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Abilene Reporter News Newspaper Archive: July 16, 1938 - Page 1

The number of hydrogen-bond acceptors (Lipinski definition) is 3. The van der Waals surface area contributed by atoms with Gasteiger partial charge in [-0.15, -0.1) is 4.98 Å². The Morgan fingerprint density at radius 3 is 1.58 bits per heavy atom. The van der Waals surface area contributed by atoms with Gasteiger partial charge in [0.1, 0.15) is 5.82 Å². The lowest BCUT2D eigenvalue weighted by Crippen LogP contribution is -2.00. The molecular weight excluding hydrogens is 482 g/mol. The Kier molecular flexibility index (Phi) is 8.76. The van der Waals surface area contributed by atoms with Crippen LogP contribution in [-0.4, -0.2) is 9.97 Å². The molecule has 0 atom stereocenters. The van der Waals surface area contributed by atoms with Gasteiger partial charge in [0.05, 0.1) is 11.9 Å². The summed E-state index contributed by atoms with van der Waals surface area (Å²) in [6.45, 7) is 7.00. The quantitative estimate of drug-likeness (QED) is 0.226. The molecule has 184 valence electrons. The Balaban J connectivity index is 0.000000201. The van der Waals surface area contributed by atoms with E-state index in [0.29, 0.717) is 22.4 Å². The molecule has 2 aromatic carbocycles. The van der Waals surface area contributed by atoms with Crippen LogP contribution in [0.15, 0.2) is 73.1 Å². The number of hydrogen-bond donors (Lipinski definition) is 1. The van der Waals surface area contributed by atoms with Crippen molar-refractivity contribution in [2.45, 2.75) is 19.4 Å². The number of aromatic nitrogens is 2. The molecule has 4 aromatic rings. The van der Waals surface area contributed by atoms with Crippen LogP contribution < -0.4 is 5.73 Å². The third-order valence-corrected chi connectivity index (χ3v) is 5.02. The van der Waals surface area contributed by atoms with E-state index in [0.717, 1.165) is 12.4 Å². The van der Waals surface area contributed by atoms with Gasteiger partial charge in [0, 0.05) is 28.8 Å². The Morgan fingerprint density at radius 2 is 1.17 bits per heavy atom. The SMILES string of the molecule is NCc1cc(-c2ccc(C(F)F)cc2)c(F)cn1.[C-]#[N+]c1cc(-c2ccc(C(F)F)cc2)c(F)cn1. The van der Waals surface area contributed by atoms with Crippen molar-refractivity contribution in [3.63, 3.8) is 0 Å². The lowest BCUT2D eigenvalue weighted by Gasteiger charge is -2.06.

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   Abilene Reporter-News, The (Newspaper) - July 16, 1938, Abilene, Texas                               WEST TEXAS' OWM MEWSMKR gftflene Reporter VOL. LVI1I, NO. 48. OK WITH OFFENSE TO FRILNDS OR FOES WE SKETCH VOUR WORLD EXACTLY AS IT Byron rrtu (Afj ABILENE, TEXAS. SATURDAY MORNING, JULY 16, PAGES Vnltnl (mi City Dads Vote Two Pay Hikes For Employes Commission Fails To Act On Raises Asked By Hackney Salaries dl two city employes were raised and a car allowance was voted for a third yesterday aft- ernoon, but (he city miss ion ad- Journed without action on Insistent requests of Chief or Police T, A. Hackney that pay or live patrolmen be Increased from }90 to flOO per month. Declaring that Just raising the five men in question would not Iron out the salary matter In the police department, Mayor Will W. Hair suggested that Hackney make an analysis of his department, looking toward a maximum wage for regular patrolmen, which the chief himself had suggested. This would Involve reduction of a few men, In- cluding one or two at now and one at ACTION ON STOP SIGN'S "They all ought to draw mo or per Hackney de- clared In the course 61 the discus- sion. He had cited one patrol on which he had a mail, one at and one at the last a former desk sergeant. Hackney, however, did action from the commission on stop stjn purchases when he de- clared "I'm not encouraged" at the council's announced plans lo check prices of stop slfns and two additional simal liffhts. "When I come up here and make recommendation, that's as far as it ever [els, and then people are on my he declared. Mayor Hair then moved that purchase of 50 stop signs be au- thorized, and that a committee be appointed to make the purchase in conjunction with the citv attorney. On the committee he named Hack- ney and Street Commissioner Lu- cia n Webb. THEY VOTE I'AV HIKES "Remember." the mayor added "we don't want to buy 50 stop signs Hid have a siu.ooo iaw suit on our hands." A Dallas firm has served notice of a patent infringement suit igainst the city of Abilene because if stay slsns in use here. The council voted, on motion at Commissioner Webb, to raise the salary of Steve Williams, electric- ian, from to per month and to Increase that of Tom Willis assistant engineer. per month Webb's original motion was amend- ed lo include Willis on motion ol Commissioner Sadler. L. E. Derryberry. municipal air- port manager, had written R letter to the commission asking for per month .car expense allowance, but Sadler suggested that It be made Instead. The city already provides gasoline for Ihe car It was pointed out. German Pilot Starts Round-World Flight BERLIN. July Be tram. German pilot, left Templehof alrdome early today on R 'round-the-world night by commercial planes which according to schedules will complete the trip in 19 days, 21 hours and 35 minutes. His first stop will be Baghdad from where he will fly lo Calcutta' Bangkok, Hong Kong, Manila Sari Francisco and New York. From New York use a Lufthansa test flight to Lisbon and thence to Berlin. First 'Store Haircut' SEATORD, Del. July 15_Wj_For years Charles F. Cannons wife has trimmed hU hair. Before that his mother did it. Today, at 85, he Iwasied of his first haircut" and Mid "it must have been all thoie good smells'' that got him in- to barber shop. The Weather TF.VtS; r.ri of i] J Il'i'if ami Irtwffll Ifmprralurra BS nnrl it; Silt; t PRICE 5 CENTS CHOOSING FORMER AIDE- President Names Wage-Hour Administrator Labelled FARMER-FLIER GROUNDED Still WEATHERFORD Okla, July 15-W-Herman Schapansky, Ihe butter and egg farmer who pilots his home-made planes to one-point the nose-has been grounded Hes menace to that whole section of the said State Safety Commissioner J. M. Gentry, as he ordered Schapansky to slay put of the air because he has no pilot's license. Neighbor farmers, accustomed to scurrying lo storm cellars a sigh SPU'ter breathed "A man's a damn fool to go up In a plane like muttered Gentry, referring to the home-made contraptions which the young farmer hammers together on his farm Schapansky-wlio soloed and crashed the first time In a junked retort'111 "Model T" molor afler only tnree "I'm a good flyer. They don't give an ambitious young man a break in aviation any more. How far do you Ihlnk the Wright brothers and Lindbergh would have gone If they'd got caught In this red tape On his first solo flight, fortified only by Ihe lessons he ex- changed for chores at an airport Schapansky said he went up .100 feet, stalled and crashed. Neighbors pulled him bleeding from the cockpit. Undismayed, Schapansky built more planes. Few of them Jlew long and crackups became so regular his wife said she stood by a telephone, the family car and trailer watting nearby, ready tc get him and the plane when II plumped down In someone's pas- ture. Schapansky Is grounded, but he-doesn't complain. "I'm going to take my cream and eggs to town in a plane some he raid. "When I have enough money to buy something better than Junk, watch me go." United States Dispatches Observer To Gather Data On Reich Refugees EVIAN-LfS-BAINS, France, July United States sent an official observers Into Germany to- day, at the end ofthe 33 nation re- fugee conference, to gather Informa- tion for a report on the situation of potential refugees in Greater Ger- many. George Brandt, who holds the rank o[ consul in the American for- eign service and who was attached to the American delegation at the conference, left under instructions from the State department for visits In Berlin, Vienna, Stuttgart and Hamburg. A spokesman :'or the American delegation said Brandt's mission would be "to gather information from American sources concerning the number and type of persons who desire to leave Germany under the sponsoring of the permanent refugee organization established hy the Evian conference in London." He Is to report to lhat body after It! members assemble August 3 In the British capital. The conference, which President Roosevelt cajled. ended 10 days of discussions today. Myron C.Taylor, the president and chief United Slates delegate, em- phasized the need for refugees being allowed to leave Germany with their possessions and announced new hope for finding homes for them had arisen through "confidential state- ments that certain countries could find room for more emigrants than had been Taylor called "vital and Impera- tive" Germany's cooperation wit; the London organization and re-' emphasized that "unless "steps are (aken forthwith to remedy the pres- ent disorderly exodus, there is cat-as- trophic human suffering ahead which might have far-reaching con- sequences In International unrest end strain." SNYDER BEAUTY IS CROWNED AS GODDESS OF WEST IEXAS Bathing Revue Draws Persons Largest In Sweetwater Revue History Bj- HARRV HOLT Reporter-News Staff Writer SWEETWATER, July Keller, 17-year-old Snyder beauty was crowned Godliness of West Texas here tonight before a record- breaking crowd of that jammed Newman field for the fourth an- nual bathing revue. Officiating at the coronation was George O'Brien. RKO's western movie star, who arrived from Hollywood in an American Airlines plane at o'clock this afternoon. 'George M. Thompson was master of ceremonies. More than an hour was necessary for judges to select winners from the group or 11 girls, representing as many Wesl Texas towns Second place went to Harriet Ann Pritchett of Colorado. Billie Natt Pittard of Anson was third. Miss Kfller stands five feel, three inches hiijh, weighs 103 pounds, light brown, hair and brown eves. She was an entry In Ihe 1937 contest. She II lli t will receive a week's expense Hprp Miccinn pild trip to m MCIC I MjJIlIU lhc beautiful lovinf 3 cup presented tonight. Listed as missing Friday was 21- year old Elro Grabtree of Snyder. Youth En Route He has not been seen since Mon- day, when he left his home (here In his father's IMS Ford V-8 en route t0 Abilene to enroll for Ihe last summer lerm at Abilene Chrl- tian college. .Crabtree's falhcr, R. M. Crab- tree, Friday asked the Taylor coun- ty sheriff's department to aid in locating the young man. He expressed fear the yoiilh had liftn kidnapper! by hi- jackers who needed the car. He insisted, as did Vice-Presidenl Bon II. Morris of Abilene Chris- Han college. Hut Elro was not likely lo have taken 'Trench kave" of his family and school. Young Crabtrcc Is small of slalure and light-haired. The auto- mobile bore license laes number 995-857. Previously .while aUendlng ACC he was employed In an Abilene shoe shop. named Miss Sweetwater. likewise will receive the free trip to Oalves- (on. nOOSTERS SEND DELEGATION Judges were Mrs. S. A. Parker Jr. of El Paso; Sen. Wiiburne B. Col- lie of Eastland; Perry Lelber of Hol- lywood, Calif., assistant publicity director for RKO; Bob Skelton ot Houston, chief judge of the swlm- mlns contest to be held the nest two days and former Olympic breast stroke champion; and c. W. Allen of Dallas. Francis Prewit of Stamford, select- ed as the goddess In 1937, was pre- senled tonight. She and Miss Whaley did not compete. Music was by the Sweetwater Municipal band, under dlrecllon of Jack Armstrong. The Boosters a large Abilene delegation to the even tonight. Practically every other West Texas town also was represent- ed In the crowd lhat was by far Ihe largest ever to attend Ihe festival here. The Goddess of Wesl Tesas ball ire RATIIlXti KKVUE. Tg. 1, Col 6 Coleman Rodeo Ropers Turn In Speedy Times Last Performance Tonight Expected To Draw Crowd COLEMAN. July though fast and tough animals dealt the cowboys considerable trouble, calf ropers in tonight's performance of the third annual Coleman rodeo tied their animals In good time. While 11 "no-times" were chalked up against ropers, Clyde Burke ol Comanche, Okla., tied his victim In 19.2 seconds. Harold Jackson of Abilene used 24.8 seconds, S. J. Mc- Klnley of Coleman required 32.8 and Jeff fleevis of Utopia 35.4. BURKE ADDS TO LEAD In the matched roping contest, Burke stepped further ahead of Jack Sellers of Del Rio. His total time in three nights now stands at 229.6 seconds, while Sellers has used 290.6 seconds on his nine calves. Sellers, however, -ave the crowd of Its btst show lo- tiiKht by roping and lying hlj kist rjlf In 14.2 seconds. In Sat- urday night's final show, each man will rope sii- calves. Two Houston boys, Eddie Evans and Eddie Cameron, tied for first place in steer riding, while third place went to R. J. Wllkerson of Abilene and fourth to Hobart Flow- ers of Oklahoma City. CUKLEY SEALE WINS AGAIN Curley Scale of Baird, who won the first two ntgnts' flag race, did even belter tonight, to fide the course in 19 seconds flat. Lucille Daniels of Jayton gave her a run with a 19.8 second time, and Mrs Jack DcBush of Burkett and Mrs Russell Allen of Leadey tied lor fourth with 21.2. Frank of Cameron led (be cow-helling field with a time ol 25.8 seconds. Time for Slim Whaley of Petrolia was 37 seconds, Charley Bruce of Santa Anna used 46.2, and Ted Powers of Coleman and Ira Wood of Dilley tied for fourth with 46.6. Milt Moore of Comanche, obla.. made the night's best bronc ride-on "Dynamite." Second score was made by Eddie Cameron of Hous- ton on "Little Jimmle." CROWD EXPECTED Winners were not announced in the barrel riding contest, entered by Prances Burk of Eden, Billy Jack Coker of Novice. Peggy Parks of Silver Valley. Billie Marie Miller of Echo. Mrs. Kenneth Snyder of Mel- vin. Lynette Spreen of San Angelo. Mrs. Russell Allen of Leaday. Cur- ley Seale of Baird. Mrs. Sam Wind- ham of Rising Star. Selma Swen- son of Stamford and Lucille Dan- iels of Jayton. In the boys' calf-riding event, rides were made by Forrest Kim- ball, Leroy Metis. Wallace Farrls. Kenneth Sheppard, Harry Gann and Freddie White, all of Coleman. Winners were not named. Final performance of the show tonight is expected lo draw a ca- pacity crowd, adding to the 15.000 who have already passed through the gales. TRANSATLANTIC PLANE SERVICE IN PROSPECT By DEVON FKANC1S Associated Frew Aviation Editor NEW YORK, July Commercial airplanes will re- sume "survey" flights across the North Atlantic next week, and prospects are good that the common citizen with enough cash for a ticket can reach Europe by air this autumn. The trip from New York to London will require aboul 24 hours. The fare probably will be A first class ticket In the liner Queen Mary costs (316, lips extra. European rearmament and highly involved political con- siderations have delayed the establishment of regular airlin- er service between Europe and America for at least four years. To land at a foreign port, an airplane requires a permit. Na- tions not yet ready for competl- See OCEAN I'l.A.VE, Ol. S Record Crowd Throngs Anson As Jones County Seat Observes 57th Birthday At Folk Festival Geneva Albritton Crowned Queen; Pioneers Feted ANSON, July biggest crowd ever in Anson thronged the streets today for Us 51th birthday fete. A two-mlle-long parade which included three bands and delega- tions from other towns, wound through the streets at 6 o'clock this After the parade, Geneva Al- britton of Ilamtin was crowned quten of the 1938 Jones County Folk festival. County Judge Omar Burleson crowned the queen while the 1937 queen, Ava Jewel Taylor of An- son, presented the scepter. Mayor Rex Reddell presented Ihe keys to the city. Tonight the Old West fiesta was held jn the high school stadium, and an old-time circus was re-en- acted. Saturday night's program will be featured by a street dance, sponsored by the Cowboy's Christmas Ball association. Feted at noon Friday were pio- neers of Jones county. They gathered at the courthouse square, to be greeted by Judge Burleson. Snyder Man Heads Highway Association W. J. Ely Elected East-West Leader SEMINOLE, July J. Ely of Snyder was elected presi- dent or the East-West Highway association at a meeting of the as- sociation at tne Galnes county courthouse here today. Hunter Jones, mayor of Breck- enrldge, was named first vice-pres- ident; T. c. Home of Carlsbad, N. second vice-president; A. G. Bearden of Lamesa. secretary of the association; and Victor L Mlnter of Carlsbad, executive sec- retary. Harry Hines. Texas state high- way commissioner, told the dele- gates the present setup called for expenditure of on the highway, No. 15, through Texas, In 1938. Mines said contracts for construction in Galnes. Borden and Dawson counties would come up soon and that the highway commis- sion recognized me importance of the thoroughfare. Minter said New Mexico's portion of the road from Hobbs. by way of Carlsbad, would be completed by January 1, 1939. ACCLAIMED BY NEW Howard Hughes Proves Modest Hero Along Paper-Showered Celebrity Trail Ry SCOTT HEKSHEY NEW YORK, July Ihe with swelter- ing the canyon? of the financial distrfcl, np lower Broadway through rtellriovis, wildly- cheering crowds, Howard Hughes and his four world-girdling compan- ions rode today to the acclaim New York reserves for heroes it has taken to its heart. H snowed as the triumphant pro- cession crawicrt through packed ticker tape and torn telephone directories and note paper and they traveler! the "celebrity trail" lo Ihe city hall. Modest men were these scoffers at lime and distance whose cars still rans with the bedlam that greeted Uicm yesterday when they landed al Floyd Bennett field after they had flown around the world in three days and 13 hours. To the city hall came the five men to sUnd blinking before lights and Ihe praise heaped upon them by Mayor LaGuardia. Or over Whalen. head of the World's fair, and Jesse H. Jones, head of the R. F. c. and fellow-Tr.van of Hughes'. Hughes spoke shyly and almost Inaudlbly. His flying companions as he exprcsed the belief a camaraderie of airmen of the world would prove an agency for peace. He asked, with quiet fervency. that the night not be regarded as a stunt. He reviewer! the careful pre- parations and said engineer- ing hours had the record- breaking plane. "I have been aked what the pur- pose of the flight he said, "and my answer Is th.it if It suc- ceeds In bringing Ihe filers of the world together In closer cooperation, then It has accomplished something worthwhile." "There Is A kinship among fliers the world he Masons of Ihis area joined in a ceremony Thursday night at Anson on the courthouse square, where this statute of Anson Jones, vice-president of the Texas republic, has been erected. The man in the fore- ground Is District Deputy El- mer Fagan of Hamlin. The other three men were repre- senting Hanilin, Merkel and Stamford lodges. Jones county and Anson were named for Ali- son Jones, who founded the first Masonic lodge In Texas. Test Promises Stonewall Field PEACOCK. July citement ranged high here today as the prospective discovery of Stone- wall county's first oil field brought hundreds to view the Stonewall Oil company's No. 1 H. T. Carlile. der- rick partially blackened by crude. There was much talk but little actual irr.ding In leasing and royal- ty, prices having been given a jump after the well made two-minute heads twice today (wo hours apart Oil flowed 30 feet into the 122-foot steel derrick. One of the mosl prnmtsinr aspects was Ihe report of Geo- logisls H. Ariamt and Carl Shoults of Abilene lhal the pay section. 5.165-72 feet, was Ihe same lime as lhat producing In Jones county's prolific Avoca field. Actual complellon of the well will be delayed for a week or more until opcralors clean out hole and uncterrenm five-inch casing to the top of Ihe lime, there lo cement it before deepening further Into Ihe pay. It is more than -SO miles from the nearest producing area, rmi Ihe mosl westerly production to be found In formation of Pcnnsvlvan- ian age in the West Central "Texas district. Location Is five miles north of Swcnson. and in section Tc survey. State Awards Highway Jobs AUSTIN. July bid- ders on projects costing were announced by the Highway department today and only a few way of Flying Boat Hops MARSEILLE. France. July The big French flying boat Lieuten- ant cle Vatsscsu Paris took off from Berre L'Etang near here today for Foynes. Ireland, which it will use ss a base for a trial flight across the North Atlantic. It carried a crew of six and two representatives of the French air ministry. _._-, n.t ilium air milllsirv. Folk Here Since Earliest Days Make Merry At First CountySeat IrTAnmiQi ij'HM, SAYi.r.s trees, picturesque selling for the office are slalixt to unwind thttr ,na i no TTTTT" formalizes stood in the awarding contracts. The Items, tojether with those for which bids have been called Jiily 30, will cost approximately 000.000, one of the hrgest monthly programs Ihis year. Projects on which hids weie tab- ulated with low bidders, by coun- ties, included: Howard and Stonewall, ware- house buildings in 8ii Sprinj and .Aspcrmont. AbiEene Con- struction Co., Abilene S7.SOO. Culberson, n.5 miles of seal coat and double asphalt surface treat- ment on U. S. 62 from Hudsptth county to Highway 54 from New Mexico .state line io one :niie smith of North Mill. Lee Moor Con- tracling Co., El Paso, DicVcny, Fosrd and 23.3 miles of -1.6 of seal ro.if and 18.7 miles of reshap- ing base and double asphalt surface Ircalmenl on Highways IS and IS on loop inlo Spur and from four miles cast of Spur lo 2.4 miles north of Kent covmly on llir.tm.iy is and from Reav- er creek south of C'rowell south nn Highway 16. Krnrst Lord Conslrnclion, Fort 530- .169. Ward. 81 miles or recomlmcting grading and drainage structures, flexible base and double asphalt surface treatment on Highway 115 from Winkler county line to Pyote, Bell' A; Draden. Amarillo, Garza, 7.8 miles of reshaping base and double asphalt surface treat- ment on U. S. 3SO from 124 miles cast of Post to Kent county line, Public Construction Co., Denton S15.776. By H.M, SAYITS Rcporlrr-Ncirs Slaff Writer BlTFrALO GAP, July !5-Men women -.vlicoo accomplishments In an unvaried made c.irly parr- of Taylor county's hls'.cvy were liMwred. hero today. Their deerfs were praifod by who gathered under the of this little town's tall oak trees, picturesque selling for the 52d renewal of the Taylor County Old Solders reunion. Carnival spirit prevailed as a continuous program under the di- rection of Reunion President Tom Bledsoc ran from mid-morning un'il late lonlsht. lircwoiks were for didates' rhy-whon aspirants tor every slate, district and precinct office are slalixt to unwind their political stories from the speaker's platform Thirty pioneers who came lo Taylor county 60 years or more ago registered todny at Ihe booth oper- ated by Ihe assodallon's secretary and treasurer respectively. Mr. and Mrs. W. P. Jones. There were 163 veterans mingling about Ihe grounds who lived here 60 years aso and Qualified as "old tim- ers.' having come to the county al least 25 years ago. The 60-year veterans Includ- ed J. II. Chrislian, Wlnjalr, 1S7S; II, ChrisUm, Bronlf, 1S77; I. O. Melchtr, Abilene, ISiS; n. S. NaufrmAii. 187S: S. A. Sharp. ISiS: Georfe Yost, Ijwn, 1818; J. T. Clilttum, Hawler, J. O." Pinkslon, Iltwley, 187S; W, T. Rovnan, Buffalo 1S5S; J. W. Jlnsty, View, 1878; -Mrs, Corrlnf Trent Blackburn, Halrd, 1S78; Albert Butcher, 1878; C. li. Tijdale, Tus- foil, J. .E. llurl. Ovalo, Klfi: Dan O'Connell, Tuscola, 1S78; W. T. I.inilley, Abilene, 1877; Mm. H. K. Carler. Win- lers, 1S7S; W. Brady, Forl 1S77; F. r. Heller, Xo- Un, 1S7S: n. W. Srotl, Winters, U7J; Chrane, Abilene, J. S. Wright. Abilene, 1S78; T. SI. Hambrick, Winralc. 187S: T. A. nurford, 1S76; Mrs. M. T. Halrhce, Buffalo Gap. 1S75; W. O. Bfauchamp, 1877; Bill Sllujhlcr, Abllenr, 1S75; Charlts Foster, 1851; II. D. Clurk. 1S78; and Mrs. G. Sowtll, San AliRcIo, IS5S, There was one early setller on hand who hasn't missed a county- wide barbecue since they started tossing this western type "party. He Is J. E. Hurt, association vlce-presl- itcnt. who settled with his family In Ihe Jim Ned community as a small Sec REUNION, PS. 7, Col. 6 Post Assigned lo New York's Labor Officer, Helen Keller Given Chairmanship Of Blind Commission EL PORTAL, Calif., July 15 (AP) President Roosevelt today appointed Elmer An- drews, New York state trial commissioner, to adminis. ter the new wage-hour law. Announcement of ap- pointment came late In the day at El Portal, after Roosevelt had made day-long tour of Yosemlle natlon- j park. iOUTHERNERS DISAPPOINTED Press Secretary Stephen Early said Andrews had "extensive exper- ience" with wages and hours In Job as New York labor commission- er. Andrews was assistant New Yorfc labor commissioner while Roosevelt was governor of New York. He was named commissioner by Governor Lehman. The appointment came u iurprfee to many persons. An- drew! had been amonf leut-menlloned for the Job. His Job be to administer the broadt new wage-hour program enacted In Ihe closing days of eonfrat after extended fljht. Appointment of an Easterner wu a dluppolntmenl to manj Southerners, who had hoped i rraident of their region jrould be named. Under Ihe ware-hour Uw, a differential between see- lionl of Ihe counlry may bt made. Eastern legislators had argued no differentials were necessary but Southerners had contended that some considerations should be giv- en their section of Ihe country MCKS BLIND COMMISSION The wage-hour program province minimum wages starting at 25 cents an hour and maximum hours start- Ing at a week. The bill, sponsored by Roosevelt for more than a year, provoked one of the bitterest congressional flghU of the last two years. Before the announcement, An- drews confirmed reports In New, York that the president had decid- ed lo name him commissioner Earlier Roosevelt had named a, commission to deal with govern- ment purchase of goods made by the blind, and then he relaxed as a. sightseer amid the grandeur of the park. Helen Keller, noted deaf and blind woman, was appointed by Roose- velt as chairman of a commission. Olhers named were Brig Gen Aug- ustus A. Warfield. War department representative.. Alex M. McAshley, agriculture department; Command- er Arthur H. May, Navy; Rear Ad- miral Christian J. Peoples, Treasury and Fletcher W. Rawls, Commerce. Andrews Uncertain When He'll Begin NEW YORK, July Industrial Commissioner Elmer T. Andrews late today confirmed re- ports President Roosevelt had de- cided lo appoint him as administra- tor of the new federal wage-hour law. Andrews said he did not know when he would lake up the new job, adding It would lake him a month to clean up his state work. He had made no detailed plans for administration of Ihe act, he added, but Its enforcement would be "by cooperation rather than police power, at least In the initial stages." He felt certain, he said, that all industry would cooperate with the administration. He said he believed (he law would eliminate wage cutting practices as a form of competition among busi- ness concerns and that it would stop factories from moving around the country In quest of cheap labor. Andrews said he Intended making full use of the provision for admin- istering the law through stale de- partments of labor. The administrator may appropri- ate funds to state departments to enforce the act. He said that where no state labor departments existed, he would operate through some other state agency. Anyhow, It Burned Up The Fireboys Where there's smoke, there's fire. "Sez Abilene firemen said yesterday. At p. m. they received a gen- eral alarm to go to 1617 North Tenth. Smoke was gushing from one room of the house, but no (Ire could be seen. A hurried search- still no fire. Then a more careful no fire. They gave up. Finally a member of Ihe household suggested that ona of the children had burned a cellu- loid comb and caused the smoke. Firemen agreed, wound up their hose and went home.